Monday, 13 May 2013

A Memorable Dinner

          Mike and I often went out to eat at night. It was simpler and cheaper than eating in. He had been in Kuwait longer than me and knew lots of places to eat and eat well. On occasions we would go into the poorer parts of the city. We both enjoyed the potluck that this provided. There was never any posh set ups, tables were usually Formica topped or had oilcloth laid on scaffold planks and biers. Eating spanners normally arrived with the meal, as did a glass of water. Such establishments had scrupulous hygiene standards, well by their ideal that was the case but there was a lot left undone. Occasionally cockroaches would join you for dinner. They certainly wouldn’t get a hygiene pass from the authorities here. We should have stayed with what we knew, but the food was often exceptional.
          On one occasion we took a taxi into the posh centre of the city, it was 11 September 2001. We had both been watching the events of the twin towers unfold on the TV. I thought I was watching a film at first, I didn’t realise it was a newsreel. Many of the people we lived amongst were Americans. The last thing we wanted that night was to listen to a bunch of rednecks putting the world to rights. We passed by parts of the city that we would normally like to go, parts that were still damaged from the war. Whole sides of buildings were missing but having nowhere to go the occupants were still living there, just a few blankets or a tarp tied in place for their privacy. A far cry from the luxurious apartment block we lived in on the edge of the city.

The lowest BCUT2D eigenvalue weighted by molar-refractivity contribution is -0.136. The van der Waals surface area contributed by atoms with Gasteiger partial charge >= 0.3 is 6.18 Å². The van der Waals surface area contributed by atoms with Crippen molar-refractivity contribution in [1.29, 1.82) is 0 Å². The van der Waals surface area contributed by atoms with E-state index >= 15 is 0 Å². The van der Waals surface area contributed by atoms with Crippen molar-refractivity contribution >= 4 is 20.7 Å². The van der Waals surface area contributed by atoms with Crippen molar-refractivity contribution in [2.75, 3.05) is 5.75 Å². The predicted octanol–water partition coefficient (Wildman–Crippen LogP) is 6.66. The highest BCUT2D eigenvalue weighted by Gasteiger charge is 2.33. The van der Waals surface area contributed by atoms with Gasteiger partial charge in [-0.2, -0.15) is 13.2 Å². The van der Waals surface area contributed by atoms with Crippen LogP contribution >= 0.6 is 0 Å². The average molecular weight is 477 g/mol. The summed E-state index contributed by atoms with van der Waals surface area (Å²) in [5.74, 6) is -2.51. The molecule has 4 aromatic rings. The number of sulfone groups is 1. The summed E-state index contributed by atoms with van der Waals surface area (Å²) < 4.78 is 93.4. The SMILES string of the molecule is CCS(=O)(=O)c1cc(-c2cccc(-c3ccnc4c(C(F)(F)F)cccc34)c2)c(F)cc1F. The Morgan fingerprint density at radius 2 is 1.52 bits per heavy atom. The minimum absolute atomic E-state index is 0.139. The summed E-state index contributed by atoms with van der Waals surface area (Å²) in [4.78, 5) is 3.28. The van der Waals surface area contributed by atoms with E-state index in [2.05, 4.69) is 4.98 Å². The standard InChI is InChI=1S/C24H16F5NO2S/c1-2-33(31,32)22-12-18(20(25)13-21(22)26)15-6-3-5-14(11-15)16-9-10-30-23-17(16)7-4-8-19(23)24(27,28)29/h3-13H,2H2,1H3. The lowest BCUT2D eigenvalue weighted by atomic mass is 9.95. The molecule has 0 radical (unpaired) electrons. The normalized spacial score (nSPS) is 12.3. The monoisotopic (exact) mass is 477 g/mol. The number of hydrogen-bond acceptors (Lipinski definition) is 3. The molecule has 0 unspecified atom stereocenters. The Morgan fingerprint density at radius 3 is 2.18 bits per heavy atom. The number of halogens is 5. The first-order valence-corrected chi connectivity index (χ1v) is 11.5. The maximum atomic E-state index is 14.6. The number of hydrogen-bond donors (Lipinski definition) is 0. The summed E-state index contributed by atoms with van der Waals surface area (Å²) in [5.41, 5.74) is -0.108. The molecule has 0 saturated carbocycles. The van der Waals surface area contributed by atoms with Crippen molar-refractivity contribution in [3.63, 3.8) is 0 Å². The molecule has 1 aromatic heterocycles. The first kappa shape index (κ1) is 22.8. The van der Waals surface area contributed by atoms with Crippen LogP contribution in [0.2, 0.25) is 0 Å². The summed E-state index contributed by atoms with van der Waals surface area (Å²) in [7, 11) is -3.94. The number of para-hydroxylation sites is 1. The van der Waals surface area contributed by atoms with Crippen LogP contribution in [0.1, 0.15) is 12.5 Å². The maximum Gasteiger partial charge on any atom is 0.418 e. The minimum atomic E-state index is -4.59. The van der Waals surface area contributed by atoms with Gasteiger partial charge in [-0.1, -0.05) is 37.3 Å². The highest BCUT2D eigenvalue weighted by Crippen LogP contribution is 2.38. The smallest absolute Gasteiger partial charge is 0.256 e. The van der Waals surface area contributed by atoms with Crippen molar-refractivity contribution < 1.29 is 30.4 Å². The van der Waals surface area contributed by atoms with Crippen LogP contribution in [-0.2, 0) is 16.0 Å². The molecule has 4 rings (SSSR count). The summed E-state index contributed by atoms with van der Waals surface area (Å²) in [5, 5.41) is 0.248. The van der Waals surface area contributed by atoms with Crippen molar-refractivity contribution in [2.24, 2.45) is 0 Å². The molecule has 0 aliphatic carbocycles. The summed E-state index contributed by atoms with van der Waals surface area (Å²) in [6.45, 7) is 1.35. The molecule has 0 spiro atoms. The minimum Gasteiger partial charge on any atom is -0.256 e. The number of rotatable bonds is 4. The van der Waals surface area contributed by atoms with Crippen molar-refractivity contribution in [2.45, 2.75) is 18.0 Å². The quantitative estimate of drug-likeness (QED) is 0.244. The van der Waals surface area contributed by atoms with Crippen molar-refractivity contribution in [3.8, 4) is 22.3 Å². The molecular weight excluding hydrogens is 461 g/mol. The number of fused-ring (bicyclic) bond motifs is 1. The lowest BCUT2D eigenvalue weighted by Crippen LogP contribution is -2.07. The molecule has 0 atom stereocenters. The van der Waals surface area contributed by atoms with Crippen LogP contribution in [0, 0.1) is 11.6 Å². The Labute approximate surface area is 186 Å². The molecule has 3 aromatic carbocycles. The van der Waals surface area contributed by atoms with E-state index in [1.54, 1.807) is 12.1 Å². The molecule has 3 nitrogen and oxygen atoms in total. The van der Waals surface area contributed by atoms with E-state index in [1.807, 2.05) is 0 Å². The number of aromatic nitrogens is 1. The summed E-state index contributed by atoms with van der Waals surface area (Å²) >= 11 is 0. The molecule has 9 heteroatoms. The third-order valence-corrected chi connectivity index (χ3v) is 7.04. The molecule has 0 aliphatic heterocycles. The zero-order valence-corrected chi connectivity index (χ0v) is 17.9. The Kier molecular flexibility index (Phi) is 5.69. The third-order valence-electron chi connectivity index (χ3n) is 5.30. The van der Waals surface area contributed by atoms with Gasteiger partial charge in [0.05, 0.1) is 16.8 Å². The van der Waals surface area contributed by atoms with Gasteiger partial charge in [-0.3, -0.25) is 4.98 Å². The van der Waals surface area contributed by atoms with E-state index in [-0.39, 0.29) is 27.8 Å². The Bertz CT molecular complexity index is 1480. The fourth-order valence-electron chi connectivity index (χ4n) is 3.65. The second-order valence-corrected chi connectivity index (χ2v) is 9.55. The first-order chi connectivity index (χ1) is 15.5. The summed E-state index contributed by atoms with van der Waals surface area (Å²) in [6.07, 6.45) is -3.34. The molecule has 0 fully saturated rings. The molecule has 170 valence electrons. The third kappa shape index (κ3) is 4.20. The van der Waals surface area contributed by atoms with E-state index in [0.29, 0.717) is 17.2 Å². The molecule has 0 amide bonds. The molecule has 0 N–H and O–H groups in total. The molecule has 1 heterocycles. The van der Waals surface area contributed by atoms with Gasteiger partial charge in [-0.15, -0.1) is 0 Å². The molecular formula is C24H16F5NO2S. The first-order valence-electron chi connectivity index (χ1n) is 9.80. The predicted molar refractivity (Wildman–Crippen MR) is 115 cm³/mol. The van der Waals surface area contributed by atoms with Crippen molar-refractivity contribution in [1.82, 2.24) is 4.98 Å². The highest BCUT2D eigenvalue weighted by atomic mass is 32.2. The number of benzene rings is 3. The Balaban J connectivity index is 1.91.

At Maxims the doorman greeted us. Inside a waiter showed us downstairs to a table on the far side of the lower dinning area. This was fortunate for us. We ordered non-alcoholic drinks, as is the law in this Muslim state, and chatted about the events of the day. We gleaned information from some noisy Americans sitting across the other side of the restaurant, all conjecture of course. No we didn’t ask, but they have a way of permeating everywhere they go and to be fair they were angry, The Americans had never been attacked on their own mainland before. Welcome to the real world boys!
          We enjoyed dinner. It was of a better standard than our usual fare. Gulf states usually do seafood so very well and here was no different. Prawns are all grown and only a few fill a plate. They served fish we had never heard of and copious quantities of salad, rice, and side dishes filled all the space on the table left by the main course plates.
          There are many things you cannot do in a Muslim state and there are many things you should not do. Most people know what you can’t do, wine women and song sort of covers that, but what shouldn’t you do? Well one thing you shouldn’t be doing is going out to dinner the same day a bunch of Arabs blow up America, coz you just know these Arab boys are angry. If you do go out you should keep ya trap shut, coz you just know these Arab boys are angry.